With international backing, Taiwan makes another bid for World Health Assembly

Foreign Affairs

Under pressure from Beijing, the World Health Organization has denied Taiwan even observer status at every World Health Assembly since 2017.

The 69th World Health Assembly, in 2016, the last year Taiwan was allowed to observe the annual meeting.

Taiwan is again calling on the international community for support in its bid to participate in the annual World Health Assembly (WHA), which will convene in Geneva later this month, the first time in two years that the meeting will be held offline.

On Wednesday, representatives from 20 national medical organizations alongside several legislators held a press conference calling on the World Health Organization (WHO) to allow Taiwan to participate, emphasizing its successful handling of COVID-19 and donations of masks and PPE to countries around the world.

The WHA is the decision-making body of the WHO. Taiwan participated as an observer from 2007 to 2016, but since 2017 has been denied access due to pressure from Beijing. Calls from within and outside Taiwan to grant the self-ruled island access have grown over the past several years, particularly given Taiwan’s positive record in controlling the spread of the COVID-19.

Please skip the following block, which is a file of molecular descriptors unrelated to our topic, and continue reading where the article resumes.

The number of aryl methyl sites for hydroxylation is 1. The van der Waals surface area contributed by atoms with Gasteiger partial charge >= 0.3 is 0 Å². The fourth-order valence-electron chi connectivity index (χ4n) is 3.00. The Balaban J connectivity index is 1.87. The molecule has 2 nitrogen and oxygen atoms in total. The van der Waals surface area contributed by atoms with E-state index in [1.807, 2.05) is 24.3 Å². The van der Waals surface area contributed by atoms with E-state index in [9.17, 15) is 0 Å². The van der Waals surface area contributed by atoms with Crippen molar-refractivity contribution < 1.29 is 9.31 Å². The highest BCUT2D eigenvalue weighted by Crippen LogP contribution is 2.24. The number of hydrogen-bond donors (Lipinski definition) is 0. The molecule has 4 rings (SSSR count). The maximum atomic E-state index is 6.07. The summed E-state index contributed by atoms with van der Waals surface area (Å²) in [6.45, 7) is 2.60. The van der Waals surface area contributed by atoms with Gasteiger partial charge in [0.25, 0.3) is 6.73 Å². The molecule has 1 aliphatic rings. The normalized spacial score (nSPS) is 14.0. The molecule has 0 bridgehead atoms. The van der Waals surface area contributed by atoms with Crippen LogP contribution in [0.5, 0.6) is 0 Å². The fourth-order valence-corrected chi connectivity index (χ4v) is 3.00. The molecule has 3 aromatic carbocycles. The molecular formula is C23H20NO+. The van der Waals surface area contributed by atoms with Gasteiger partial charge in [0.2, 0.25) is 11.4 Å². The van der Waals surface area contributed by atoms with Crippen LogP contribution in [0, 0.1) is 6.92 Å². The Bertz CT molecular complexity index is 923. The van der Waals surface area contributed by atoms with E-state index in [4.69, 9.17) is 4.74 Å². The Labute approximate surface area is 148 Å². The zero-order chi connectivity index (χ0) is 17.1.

During Wednesday’s conference, some, like Democratic Progressive Party legislator Wáng Dìng-yǔ 王定宇, criticized the UN for excluding Taiwan despite its promise to “leave no one behind.”

“The difficulties we face come from political obstruction and only political obstruction,” Wang said. “Taiwan is the only missing piece, 23 million people are the only missing piece. This is immoral, this is unfair, this is dangerous for public health and epidemic prevention.”

Taiwan Foreign Minister Joseph Wu (吳釗燮 Wú Zhāoxiè) and Health Minister Chen Shih-Chung (陳時中 Chén Shízhōng) criticized the WHO’s “indifference” last year after it folded to Chinese pressure and again denied Taiwan entry to the WHA, despite an unprecedented show of joint support from G7 countries.

Last week, the U.S. House of Representatives unanimously passed a bill that would help Taiwan regain observer status at the assembly, weeks after the World Medical Association sent a letter to the WHO in support of Taiwan’s participation.

China has already shown its dissatisfaction. In March, its ambassador to the UN, Chén Xù 陈旭, wrote on Twitter: “Political tricks of ‘Taiwan’s contribution to or role in global health and pandemic response’ will, by no means, justify its representation in int’l orgs.”